Overall, the numbers are less than our readers estimated.  We had one reader who guessed 98%!  (Yes, you Sue).   It is also interesting to see that rice is by far the most commonly used of the three, more than twice as prevalent as corn and more than four times as prevalent as wheat.  In the future, we will expand our list of grain fillers and re-run the numbers.


One question leads to another

While running these stats, we became more curious about other interesting facts we could uncover by leveraging our data.  The first that came to mind was to calculate the average dog food guaranteed analysis, adjusted to a dry matter basis of course, so that we can provide you with the average protein, fat, and carbohydrate values for the dog food industry.  We will share these numbers, which can be helpful in determining how your food stacks up, next week.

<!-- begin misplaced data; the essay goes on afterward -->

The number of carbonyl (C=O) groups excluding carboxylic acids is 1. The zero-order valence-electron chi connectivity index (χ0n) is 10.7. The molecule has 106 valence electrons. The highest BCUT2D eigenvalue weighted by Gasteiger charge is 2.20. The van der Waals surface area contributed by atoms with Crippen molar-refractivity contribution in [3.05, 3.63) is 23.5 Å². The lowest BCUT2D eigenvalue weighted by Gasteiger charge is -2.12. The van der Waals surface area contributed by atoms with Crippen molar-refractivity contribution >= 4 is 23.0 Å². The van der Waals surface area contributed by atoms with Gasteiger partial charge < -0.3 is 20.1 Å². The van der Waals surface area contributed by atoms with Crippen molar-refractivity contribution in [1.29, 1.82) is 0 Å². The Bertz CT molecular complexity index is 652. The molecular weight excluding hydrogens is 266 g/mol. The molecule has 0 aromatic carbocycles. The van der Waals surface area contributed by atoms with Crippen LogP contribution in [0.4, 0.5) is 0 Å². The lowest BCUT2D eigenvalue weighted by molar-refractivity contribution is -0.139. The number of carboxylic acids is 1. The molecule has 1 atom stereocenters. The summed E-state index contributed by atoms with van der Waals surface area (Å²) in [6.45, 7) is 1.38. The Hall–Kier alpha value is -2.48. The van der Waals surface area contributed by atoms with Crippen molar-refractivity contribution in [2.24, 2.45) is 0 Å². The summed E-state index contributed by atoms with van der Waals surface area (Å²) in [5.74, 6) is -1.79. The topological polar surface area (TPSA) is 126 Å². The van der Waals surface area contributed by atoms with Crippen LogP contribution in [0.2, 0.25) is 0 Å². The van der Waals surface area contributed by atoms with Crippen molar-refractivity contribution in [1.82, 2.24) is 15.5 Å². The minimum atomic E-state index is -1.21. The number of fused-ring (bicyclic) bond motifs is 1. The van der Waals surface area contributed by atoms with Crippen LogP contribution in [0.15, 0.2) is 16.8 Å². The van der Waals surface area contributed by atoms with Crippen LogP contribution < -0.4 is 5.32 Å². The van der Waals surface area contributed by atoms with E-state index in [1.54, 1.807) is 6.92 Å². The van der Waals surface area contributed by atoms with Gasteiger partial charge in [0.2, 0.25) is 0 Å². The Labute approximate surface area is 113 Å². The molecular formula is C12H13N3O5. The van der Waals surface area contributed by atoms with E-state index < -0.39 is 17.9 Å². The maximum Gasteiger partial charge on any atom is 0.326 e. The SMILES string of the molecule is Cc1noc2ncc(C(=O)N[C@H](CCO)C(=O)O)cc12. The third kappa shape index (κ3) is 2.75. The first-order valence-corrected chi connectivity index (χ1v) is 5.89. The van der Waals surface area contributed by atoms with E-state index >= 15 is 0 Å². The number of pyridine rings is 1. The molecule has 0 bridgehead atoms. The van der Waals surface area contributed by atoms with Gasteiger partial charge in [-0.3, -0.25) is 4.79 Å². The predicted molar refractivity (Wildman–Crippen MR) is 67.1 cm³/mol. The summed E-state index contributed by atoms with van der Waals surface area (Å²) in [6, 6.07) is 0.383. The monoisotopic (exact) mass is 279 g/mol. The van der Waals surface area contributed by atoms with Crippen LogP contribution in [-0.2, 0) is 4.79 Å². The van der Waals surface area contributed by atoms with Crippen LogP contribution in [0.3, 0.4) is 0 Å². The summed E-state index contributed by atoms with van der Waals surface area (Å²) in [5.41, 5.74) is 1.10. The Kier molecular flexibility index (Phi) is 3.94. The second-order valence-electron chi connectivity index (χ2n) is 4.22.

Any guesses here?  Do you think that an average dog food contains more protein than carbs?  Vice versa?  What about fat?  Stay tuned for the answers.


We’re joining the Tasty Tuesday Blog Hop sponsored by Sugar, the Golden Retriever and Kolchak from Kol’s Notes:

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  1. This is a fabulous series you’re running and very helpful. I would love to see your decipher my current food that I’m feeding Titan, if you’re game. 🙂 I definitely need to pass this along. Some people just don’t get it 🙁
    Bren recently posted…What’s Shakin at Castle TitanMy Profile

    • We are game. Let us know what you are feeding– brand and formula.
      steve recently posted…Ingredient Labels, Grains, and Some DataMy Profile

    • Awesome! It’s Source for Pets – Lamb and Brown Rice
      Bren recently posted…Animal Control Laws Are Slim to None in My CountyMy Profile

      • Bren-